Chris McLay.

Designer. Pragmatic perfectionist. Really useful to have around…

The Fractal Universe, Benoit Mandelbrot

Mandelbrot B., The Fractal Universe , from The Origins of Creativity , ed. Pfenninger K. & Shubik V., pp. 191-212, Oxford University Press, 2001

Mandelbrot starts his article with a quick outline of his education which, for a variety of small accidents, was highly visual in nature. He goes on to explain that during his “killer” entrance exams he was unable to answer many questions involving language and symbolic manipulation, but easily solved some of the hardest questions, “which no human can find algebraically in three hours under exam conditions,” by reasoning directly from the visual and sensory images that came to mind as he was posed the questions.

He goes on to discuss the shift of mathematical language from one of shapes and illustrations to one of written languages and formulas. One French high school mathematics text argued that “the artistic and sensual character of pictures would delude the reader,” so the text contains no illustrations at all.

Mandelbrot started to form his theories and develop his initial formulas when looking at the variations in the stock market, and other markets in economic history – invariance. He also describes the theories of self-similarity, such as in a cauliflower where the individual florets look the same as the whole cauliflower – apparently this continues down to microscopic proportions.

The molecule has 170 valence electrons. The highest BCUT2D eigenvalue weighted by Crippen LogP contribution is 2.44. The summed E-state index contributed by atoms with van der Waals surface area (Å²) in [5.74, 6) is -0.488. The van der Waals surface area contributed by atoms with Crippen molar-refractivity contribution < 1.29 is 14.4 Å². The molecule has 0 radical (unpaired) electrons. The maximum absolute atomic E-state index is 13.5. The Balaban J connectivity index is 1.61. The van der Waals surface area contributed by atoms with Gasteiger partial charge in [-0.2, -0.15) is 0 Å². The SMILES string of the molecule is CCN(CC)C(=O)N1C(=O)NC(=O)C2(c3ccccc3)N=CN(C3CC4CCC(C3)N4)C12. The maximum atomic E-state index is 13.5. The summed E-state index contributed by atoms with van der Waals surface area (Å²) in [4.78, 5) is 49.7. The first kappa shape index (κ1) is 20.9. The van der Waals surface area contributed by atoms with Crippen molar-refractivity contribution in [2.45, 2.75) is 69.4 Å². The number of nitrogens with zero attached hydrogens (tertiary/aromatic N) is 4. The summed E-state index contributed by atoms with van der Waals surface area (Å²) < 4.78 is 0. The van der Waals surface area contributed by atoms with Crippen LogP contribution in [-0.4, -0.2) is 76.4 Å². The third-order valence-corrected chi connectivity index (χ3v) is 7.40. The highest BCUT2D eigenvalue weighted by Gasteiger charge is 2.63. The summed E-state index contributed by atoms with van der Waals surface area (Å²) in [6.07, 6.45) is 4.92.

In Euclidian Geometry simple shapes have simple formula and complex shapes have complex formula. Mandelbrot introduces the new world of Fractal Geometry where simple formula describe very complex shapes. These new formula worked well to describe economic fluctuations, descriptions of coastlines and turbulence – but no one understood Mandelbrot’s theories and his work was ignored.

Mandelbrot now skips ahead and introduces some of the images that relate to his discoveries and formulas. Of particular interest is the realistic looks mountain shapes created by “piling” pyramids according to certain rules. The rendering of these “landscapes that never were” has no understanding or relationship to tectonic development, or the forces that shape the earths crust, or those that produce changes in the crust, yet the images are very realistic. In turn models and formulas that have been developed to represent the real forces often produce images which look nothing like the mountains they supposedly represent.

Mandelbrot’s formulae generate an extraordinary range of images by simply changing the single seed value of the formula. “Is it the creativity of mathematics, or the creativity of a formula? How can a one-line mathematical formula generate shapes of such far-ranging variety and complexity?”

The use of computer graphics gave Mandelbrot’s formulae a face and a visual proof for what they were. Mandelbrot and his collaborators focused on keeping the results pure with no artful interference – “we agreed not to involve our feelings of taste or beauty, only reveal the formula.”

Mandlebrot continues with a discussion of whether or not the images generated by simple formula can be considered art or even high-art. Comparing his processes and results with artists and photographers from history. He also makes the point that many of his images sell for much more than a lot of art sold in traditional galleries – which is often important in evaluating art.

Finally, Mandelbrot introduces Julia sets, and the Mandelbrot set – probably the most famous and well known output of his theories and work – before concluding with a story in which we move full circle back towards a “visual rhetoric”. Within this new visual rhetoric he asks of the new images created from his simple formula, “Are these images art? Perhaps no more than simple circles are art by themselves.“

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